Figure thumbnail gr1
      Figure 1Intraoperative photograph immediately before radical resection.
      Figure thumbnail gr2
      Figure 2Histology. A, Numerous fungal hyphae infiltrating the myocardium, with necrosis (hematoxylin and eosin stain). B, Fungal hyphae morphologically consistant with zygomycetes (Giemsa stain).
      Latest echocardiogram at 16 months of follow-up revealed moderate to severe tricuspid regurgitation with good right ventricular function. Now at 21 months after resection, full remission of acute lymphoblastic leukemia continues, and the patient is in New York Heart Association functional class I.

      Discussion

      Mucormycosis endocarditis is a rare disorder, typically involving infection of prosthetic valves after cardiac surgery in immunocompromised hosts.
      • Mehta N.N.
      • Romanelli J.
      • Sutton M.G.
      Native aortic valve vegetative endocarditis with.
      • Zhang R.
      • Zhang J.W.
      • Szerlip H.M.
      Endocarditis and hemorrhagic stroke caused by Cunninghamella bertholletiae infection after kidney transplantation.
      • Sanchez-Recalde A.
      • Merino J.L.
      • Dominguez F.
      • Mate I.
      • Larrea J.L.
      • Sobrino J.A.
      Successful treatment of prosthetic aortic valve mucormycosis.
      • Mishra B.
      • Mandal A.
      • Kumar N.
      Mycotic prosthetic-valve endocarditis.
      Mucormycosis endocarditis involving a native valve is extremely uncommon.
      • Chen L.
      • Xiao Y.
      • Wang X.
      Successful treatment of mucormycosis in the pulmonary artery after cardiac surgery.
      • Roy T.M.
      • Anderson K.C.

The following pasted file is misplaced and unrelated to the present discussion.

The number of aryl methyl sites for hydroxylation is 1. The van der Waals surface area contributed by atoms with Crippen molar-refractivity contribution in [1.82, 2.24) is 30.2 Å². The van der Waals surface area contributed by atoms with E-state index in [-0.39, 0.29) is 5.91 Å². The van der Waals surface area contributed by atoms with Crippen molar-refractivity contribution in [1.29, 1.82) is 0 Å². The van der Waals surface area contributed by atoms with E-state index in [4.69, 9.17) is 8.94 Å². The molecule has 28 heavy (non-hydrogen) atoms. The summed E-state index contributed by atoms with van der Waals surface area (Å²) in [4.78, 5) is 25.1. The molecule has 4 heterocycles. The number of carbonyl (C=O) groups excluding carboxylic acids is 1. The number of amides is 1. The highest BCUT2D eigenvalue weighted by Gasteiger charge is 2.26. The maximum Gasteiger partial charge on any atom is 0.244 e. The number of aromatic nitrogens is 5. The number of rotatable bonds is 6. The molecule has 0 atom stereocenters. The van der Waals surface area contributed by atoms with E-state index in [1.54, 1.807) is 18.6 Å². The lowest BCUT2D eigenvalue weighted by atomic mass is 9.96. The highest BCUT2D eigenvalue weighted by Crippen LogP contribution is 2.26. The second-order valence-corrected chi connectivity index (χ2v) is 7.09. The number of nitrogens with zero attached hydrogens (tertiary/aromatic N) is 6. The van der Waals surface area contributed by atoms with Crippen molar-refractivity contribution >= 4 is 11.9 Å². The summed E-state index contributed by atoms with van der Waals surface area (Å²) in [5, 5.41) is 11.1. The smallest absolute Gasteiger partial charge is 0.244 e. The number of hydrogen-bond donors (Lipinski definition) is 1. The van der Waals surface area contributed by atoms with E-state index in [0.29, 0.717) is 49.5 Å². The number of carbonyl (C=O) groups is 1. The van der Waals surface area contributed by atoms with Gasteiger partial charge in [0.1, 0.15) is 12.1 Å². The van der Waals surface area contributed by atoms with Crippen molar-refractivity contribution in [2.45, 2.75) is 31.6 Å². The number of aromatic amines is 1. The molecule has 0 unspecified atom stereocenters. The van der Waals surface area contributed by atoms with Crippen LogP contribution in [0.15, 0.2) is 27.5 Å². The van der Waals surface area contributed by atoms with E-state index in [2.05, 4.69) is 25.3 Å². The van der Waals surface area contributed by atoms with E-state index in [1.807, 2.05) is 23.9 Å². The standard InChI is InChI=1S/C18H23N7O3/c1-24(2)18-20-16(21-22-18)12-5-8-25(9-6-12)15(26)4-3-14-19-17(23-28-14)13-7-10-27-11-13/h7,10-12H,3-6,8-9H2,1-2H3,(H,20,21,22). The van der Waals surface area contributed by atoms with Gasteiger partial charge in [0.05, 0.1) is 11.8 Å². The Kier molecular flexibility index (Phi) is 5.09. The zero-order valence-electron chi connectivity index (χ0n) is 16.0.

• Farrow J.R.
      Cardiac mucormycosis complicating diabetes mellitus.
      The successful outcome in our case after radical resection of the primary infectious focus, despite disseminated disease with rapidly positive blood cultures, illustrates both the importance of aggressive therapy when possible and the possibility of resolution once the initial focus of infection has been removed. Although the principle of obtaining clear margins in surgical resections of nonessential tissue infected with fungi of the Mucorales order is widely accepted, aggressive resection of essential tissue, such as cardiac tissue, in the face of disseminated disease is not a common practice. In this case radical resection, including bicuspidization of the tricuspid valve, was well tolerated and resulted in clearing of the systemic fungemia, allowing immunosuppressive chemotherapy to be resumed.
      Antifungal therapy for mucormycosis with liposomal amphotericin B (Ambisome or Abelcet) may be more effective than therapy with amphotericin B deoxycholate.
      • Gleissner B.
      • Schilling A.
      • Anagnostopolous I.
      • Siehl I.
      • Thiel E.
      Improved outcome of zygomycosis in patients with hematological diseases?.
      Posaconazole may be effective in patients with refractory disease or intolerance of Ambisome therapy.
      • van Burik J.A.
      • Hare R.S.
      • Solomon H.F.
      • Corrado M.L.
      • Kontoyiannis D.P.
      Posaconazole is effective as salvage therapy in zygomycosis: a retrospective summary of 91 cases [published erratum appears in Clin Infect Dis] 2006;43:1376].